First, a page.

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Open Access Case report

An uncommon case of random fire-setting behavior associated with Todd paralysis: A case report

Masayuki Kanehisa1, Katsuhiko Morinaga1, Hisae Kohno1, Yoshihiro Maruyama1, Taiga Ninomiya1, Yoshinobu Ishitobi1, Yoshihiro Tanaka1, Jusen Tsuru1, Hiroaki Hanada1, Tomoya Yoshikawa2 and Jotaro Akiyoshi1*

Author Affiliations

1 Department of Neuropsychiatry, Oita University Faculty of Medicine, Oita, Hasama-Machi, 879-5593, Japan

2 FUJIFILM RI Pharma Co., Ltd., Tokyo, 104-0031, Japan

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BMC Psychiatry 2012, 12:132  doi:10.1186/1471-244X-12-132

Published: 31 August 2012



The association between fire-setting behavior and psychiatric or medical disorders remains poorly understood. Although a link between fire-setting behavior and various organic brain disorders has been established, associations between fire setting and focal brain lesions have not yet been reported. Here, we describe the case of a 24-year-old first time arsonist who suffered Todd’s paralysis prior to the onset of a bizarre and random fire-setting behavior.

Case presentation

A case of a 24-year-old man with a sudden onset of a bizarre and random fire-setting behavior is reported. The man, who had been arrested on felony arson charges, complained of difficulties concentrating and of recent memory disturbances with leg weakness. A video-EEG recording demonstrated a close relationship between the focal motor impairment and a clear-cut epileptic ictal discharge involving the bilateral motor cortical areas. The SPECT result was statistically analyzed by comparing with standard SPECT images obtained from our institute (easy Z-score imaging system; eZIS). eZIS revealed hypoperfusion in cingulate cortex, basal ganglia and hyperperfusion in frontal cortex,. A neuropsychological test battery revealed lower than normal scores for executive function, attention, and memory, consistent with frontal lobe dysfunction.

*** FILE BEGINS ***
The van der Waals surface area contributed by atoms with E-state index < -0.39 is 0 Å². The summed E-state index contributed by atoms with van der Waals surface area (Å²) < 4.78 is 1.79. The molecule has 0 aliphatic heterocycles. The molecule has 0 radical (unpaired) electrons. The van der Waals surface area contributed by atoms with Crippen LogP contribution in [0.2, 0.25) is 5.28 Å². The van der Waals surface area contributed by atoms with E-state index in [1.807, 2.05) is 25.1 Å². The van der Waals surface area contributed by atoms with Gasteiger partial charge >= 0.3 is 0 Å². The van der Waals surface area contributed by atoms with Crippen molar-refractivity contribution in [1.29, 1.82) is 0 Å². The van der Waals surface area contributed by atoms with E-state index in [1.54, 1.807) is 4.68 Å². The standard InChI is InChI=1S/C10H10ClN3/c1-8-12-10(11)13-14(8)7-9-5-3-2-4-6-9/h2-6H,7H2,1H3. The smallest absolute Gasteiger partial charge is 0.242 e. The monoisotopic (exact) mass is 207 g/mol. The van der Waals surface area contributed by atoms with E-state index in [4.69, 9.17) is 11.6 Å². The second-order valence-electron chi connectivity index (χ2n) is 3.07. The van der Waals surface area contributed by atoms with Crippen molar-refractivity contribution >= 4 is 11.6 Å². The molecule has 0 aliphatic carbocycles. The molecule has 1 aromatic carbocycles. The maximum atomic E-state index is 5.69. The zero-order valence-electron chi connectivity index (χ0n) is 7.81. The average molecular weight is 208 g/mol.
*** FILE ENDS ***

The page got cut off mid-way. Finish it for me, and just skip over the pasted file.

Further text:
The fire-setting behavior and Todd’s paralysis, together with an unremarkable performance on tests measuring executive function fifteen months prior, suggested a causal relationship between this organic brain lesion and the fire-setting behavior. The case describes a rare and as yet unreported association between random, impulse-driven fire-setting behavior and damage to the brain and suggests a disconnection of frontal lobe structures as a possible pathogenic mechanism.

Fire setting; Arson; Lacunar stroke; Frontal lobe dysfunction; Focal epilepsy; Prolonged seizures; Ictal paralysis; Todd’s paresis